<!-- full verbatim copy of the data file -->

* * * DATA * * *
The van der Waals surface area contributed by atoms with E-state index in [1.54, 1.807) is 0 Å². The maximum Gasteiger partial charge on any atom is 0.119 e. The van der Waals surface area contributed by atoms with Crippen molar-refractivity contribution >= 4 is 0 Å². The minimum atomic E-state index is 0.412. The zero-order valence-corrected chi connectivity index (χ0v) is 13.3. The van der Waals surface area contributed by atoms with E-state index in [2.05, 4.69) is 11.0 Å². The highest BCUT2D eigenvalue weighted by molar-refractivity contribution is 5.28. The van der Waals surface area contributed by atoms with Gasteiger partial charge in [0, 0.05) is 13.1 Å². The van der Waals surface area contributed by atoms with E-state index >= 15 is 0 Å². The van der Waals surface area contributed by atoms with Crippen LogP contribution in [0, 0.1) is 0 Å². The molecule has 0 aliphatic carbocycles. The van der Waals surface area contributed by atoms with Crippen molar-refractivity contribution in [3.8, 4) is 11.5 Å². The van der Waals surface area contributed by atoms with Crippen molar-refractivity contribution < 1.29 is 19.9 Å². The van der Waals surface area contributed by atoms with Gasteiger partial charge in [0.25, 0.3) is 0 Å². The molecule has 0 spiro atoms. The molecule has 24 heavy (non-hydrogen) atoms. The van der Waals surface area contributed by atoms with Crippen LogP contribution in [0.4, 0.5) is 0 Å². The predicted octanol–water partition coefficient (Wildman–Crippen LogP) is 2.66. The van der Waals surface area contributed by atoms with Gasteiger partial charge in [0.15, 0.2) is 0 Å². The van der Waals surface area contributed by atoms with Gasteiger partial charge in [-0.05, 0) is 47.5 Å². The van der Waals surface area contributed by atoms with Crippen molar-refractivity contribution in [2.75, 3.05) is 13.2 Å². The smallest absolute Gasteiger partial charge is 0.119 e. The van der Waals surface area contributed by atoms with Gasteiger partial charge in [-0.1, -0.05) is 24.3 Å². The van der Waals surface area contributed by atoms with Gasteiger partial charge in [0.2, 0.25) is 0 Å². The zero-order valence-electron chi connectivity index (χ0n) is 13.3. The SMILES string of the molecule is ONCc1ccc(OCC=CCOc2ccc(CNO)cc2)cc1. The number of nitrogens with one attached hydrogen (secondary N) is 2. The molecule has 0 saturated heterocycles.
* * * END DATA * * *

The van der Waals surface area contributed by atoms with E-state index in [1.54, 1.807) is 0 Å². The maximum Gasteiger partial charge on any atom is 0.119 e. The van der Waals surface area contributed by atoms with Crippen molar-refractivity contribution >= 4 is 0 Å². The minimum atomic E-state index is 0.412. The zero-order valence-corrected chi connectivity index (χ0v) is 13.3. The van der Waals surface area contributed by atoms with E-state index in [2.05, 4.69) is 11.0 Å². The highest BCUT2D eigenvalue weighted by molar-refractivity contribution is 5.28. The van der Waals surface area contributed by atoms with Gasteiger partial charge in [0, 0.05) is 13.1 Å². The van der Waals surface area contributed by atoms with E-state index >= 15 is 0 Å². The van der Waals surface area contributed by atoms with Crippen LogP contribution in [0, 0.1) is 0 Å². The molecule has 0 aliphatic carbocycles. The van der Waals surface area contributed by atoms with Crippen molar-refractivity contribution in [3.8, 4) is 11.5 Å². The van der Waals surface area contributed by atoms with Crippen molar-refractivity contribution < 1.29 is 19.9 Å². The van der Waals surface area contributed by atoms with Gasteiger partial charge in [0.25, 0.3) is 0 Å². The molecule has 0 spiro atoms. The molecule has 24 heavy (non-hydrogen) atoms. The van der Waals surface area contributed by atoms with Crippen LogP contribution in [0.4, 0.5) is 0 Å². The predicted octanol–water partition coefficient (Wildman–Crippen LogP) is 2.66. The van der Waals surface area contributed by atoms with Gasteiger partial charge in [0.15, 0.2) is 0 Å². The van der Waals surface area contributed by atoms with Gasteiger partial charge in [-0.05, 0) is 47.5 Å². The van der Waals surface area contributed by atoms with Crippen molar-refractivity contribution in [2.75, 3.05) is 13.2 Å². The smallest absolute Gasteiger partial charge is 0.119 e. The van der Waals surface area contributed by atoms with Gasteiger partial charge in [-0.1, -0.05) is 24.3 Å². The van der Waals surface area contributed by atoms with Gasteiger partial charge in [0.2, 0.25) is 0 Å². The zero-order valence-electron chi connectivity index (χ0n) is 13.3. The SMILES string of the molecule is ONCc1ccc(OCC=CCOc2ccc(CNO)cc2)cc1. The number of nitrogens with one attached hydrogen (secondary N) is 2. The molecule has 0 saturated heterocycles.